Seton Identification and Safety Products
What is the MUTCD?
The Purpose of the MUTCD
The MUTCD Requirements Apply to All Publically Traveled Roads
How State Laws Work With the MUTCD
Consequences of Non-Compliance to the MUTCD
Benefits of Complying With the MUTCD
Changes to the MUTCD
Examples of Compliant and Non-Compliant Signs
More MUTCD Specifications
Where to Get a Copy of the MUTCD
Additional Information
Federal Regulations Require That All Public Traveled Roads Have MUTCD Compliant Signs. Do Your Parking Lots and Roadways Comply?
What is the MUTCD?
The MUTCD (Manual on Uniform Traffic Control Devices) is the national guidebook published by the FHWA (Federal Highway Administration) that defines and regulates the use all traffic control devices, traffic signs, traffic signals, and pavement markings in the United States. The MUTCD regulates the size, color, shape, wording and placement of all traffic control devices.
The Purpose of the MUTCD
The purpose of the MUTCD is to ensure that traffic control devices are uniform across the nation. The uniformity of these devices such as stop signs, crossing signs, caution signs, and speed limit signs ensure that they are easily understood and consistently recognized. This consistency increases highway safety, improves traffic flow, and decreases accidents on streets and highways. By giving drivers consistent, uniform sign messages wherever they travel, it decreases their confusion and adds to their overall safety.

The MUTCD Requirements Apply to All Publically Traveled Roads
The MUTCD guidelines apply to all roads and streets in the United States. Title 23 of the Code of Federal Regulations, Part 655.603 states that the MUTCD is the national standard for all traffic control devices and traffic signs installed on any street or highway open to public travel. This includes all private roads, toll roads, bike paths and roads within shopping centers, parking lot areas, airports, sports arenas, churches, parks, universities, condo complexes and other similar business and/or recreation facilities that are privately owned but where the public is allowed to travel without access restrictions.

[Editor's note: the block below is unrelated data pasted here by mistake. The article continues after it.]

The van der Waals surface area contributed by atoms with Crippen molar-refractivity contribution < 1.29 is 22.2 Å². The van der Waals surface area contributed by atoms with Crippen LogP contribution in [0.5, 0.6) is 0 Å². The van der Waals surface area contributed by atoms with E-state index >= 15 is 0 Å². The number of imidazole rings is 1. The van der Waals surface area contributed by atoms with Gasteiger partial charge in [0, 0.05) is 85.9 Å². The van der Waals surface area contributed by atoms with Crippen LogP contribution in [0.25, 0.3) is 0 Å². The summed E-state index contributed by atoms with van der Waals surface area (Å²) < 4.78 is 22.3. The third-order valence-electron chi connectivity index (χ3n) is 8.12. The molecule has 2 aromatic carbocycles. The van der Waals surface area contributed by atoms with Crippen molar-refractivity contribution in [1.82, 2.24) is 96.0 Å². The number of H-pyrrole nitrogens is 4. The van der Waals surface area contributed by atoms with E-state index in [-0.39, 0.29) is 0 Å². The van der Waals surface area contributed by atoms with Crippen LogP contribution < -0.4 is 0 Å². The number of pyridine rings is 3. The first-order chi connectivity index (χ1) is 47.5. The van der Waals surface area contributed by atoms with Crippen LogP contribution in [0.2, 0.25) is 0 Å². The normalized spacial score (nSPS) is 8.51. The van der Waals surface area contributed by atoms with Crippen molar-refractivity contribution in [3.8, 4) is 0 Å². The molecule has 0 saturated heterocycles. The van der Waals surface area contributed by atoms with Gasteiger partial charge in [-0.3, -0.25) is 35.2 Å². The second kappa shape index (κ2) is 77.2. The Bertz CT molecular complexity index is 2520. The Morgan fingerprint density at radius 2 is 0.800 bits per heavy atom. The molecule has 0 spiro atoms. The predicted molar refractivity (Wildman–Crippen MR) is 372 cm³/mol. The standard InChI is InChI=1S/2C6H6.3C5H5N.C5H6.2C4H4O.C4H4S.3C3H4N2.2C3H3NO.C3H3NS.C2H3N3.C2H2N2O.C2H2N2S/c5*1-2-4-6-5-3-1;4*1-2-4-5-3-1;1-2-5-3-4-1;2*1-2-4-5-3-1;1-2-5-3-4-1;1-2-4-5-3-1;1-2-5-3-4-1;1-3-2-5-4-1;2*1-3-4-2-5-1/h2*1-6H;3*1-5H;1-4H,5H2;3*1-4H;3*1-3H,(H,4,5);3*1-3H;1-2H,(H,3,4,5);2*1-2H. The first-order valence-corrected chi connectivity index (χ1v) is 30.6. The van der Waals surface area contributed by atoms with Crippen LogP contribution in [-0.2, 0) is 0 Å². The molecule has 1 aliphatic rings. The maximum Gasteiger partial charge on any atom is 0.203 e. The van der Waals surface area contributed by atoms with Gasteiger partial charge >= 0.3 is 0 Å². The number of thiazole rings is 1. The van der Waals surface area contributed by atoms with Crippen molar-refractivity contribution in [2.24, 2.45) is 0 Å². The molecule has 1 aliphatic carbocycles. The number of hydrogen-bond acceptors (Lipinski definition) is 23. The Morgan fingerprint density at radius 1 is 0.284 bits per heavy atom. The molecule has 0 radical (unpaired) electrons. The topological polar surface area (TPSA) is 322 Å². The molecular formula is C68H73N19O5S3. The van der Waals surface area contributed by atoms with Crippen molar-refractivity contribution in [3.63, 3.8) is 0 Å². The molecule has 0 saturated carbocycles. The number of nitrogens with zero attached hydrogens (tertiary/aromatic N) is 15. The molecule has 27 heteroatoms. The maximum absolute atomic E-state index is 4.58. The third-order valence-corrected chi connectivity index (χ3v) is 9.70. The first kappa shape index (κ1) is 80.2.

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How State Laws Work With the MUTCD
In addition to the national MUTCD, most states also have their own MUTCD regulations as well. Title 23 of the Code of Federal Regulations requires all States to do one of these three things within two years after a new national MUTCD edition is issued or any national MUTCD amendments are made:
1) Adopt the new or revised national MUTCD as the standard for traffic control devices in the State.
2) Adopt the national MUTCD with a State Supplement that is in substantial conformance with the new or revised national MUTCD.
3) Adopt a State MUTCD that is in substantial conformance with the new or revised national MUTCD.
The individual states choose, install, operate, and maintain all traffic control devices and traffic signs on all roadways (including the Interstate and the U.S. numbered systems) nationwide. If the state law has adopted a state supplement or a state MUTCD that FHWA says is in substantial conformance with the national MUTCD, then those state laws are what the local road agencies and the state DOT must follow. The exception is when traffic control devices and traffic signs are installed on a federal aid project. In that case, the Code of Federal Regulations (23 CFR 655.603(d)(2)) specifically requires those devices and traffic signs comply with the national MUTCD before the road can be opened or reopened to the public use.
Local governments also can make compliance with the MUTCD a specific requirement of their building code ordinances or can include a clause in their detailed building or occupancy permits for shopping malls, private developments, etc. to require all traffic control devices and traffic signs installed in the private development to conform to the MUTCD
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Consequences of Non-Compliance to the MUTCD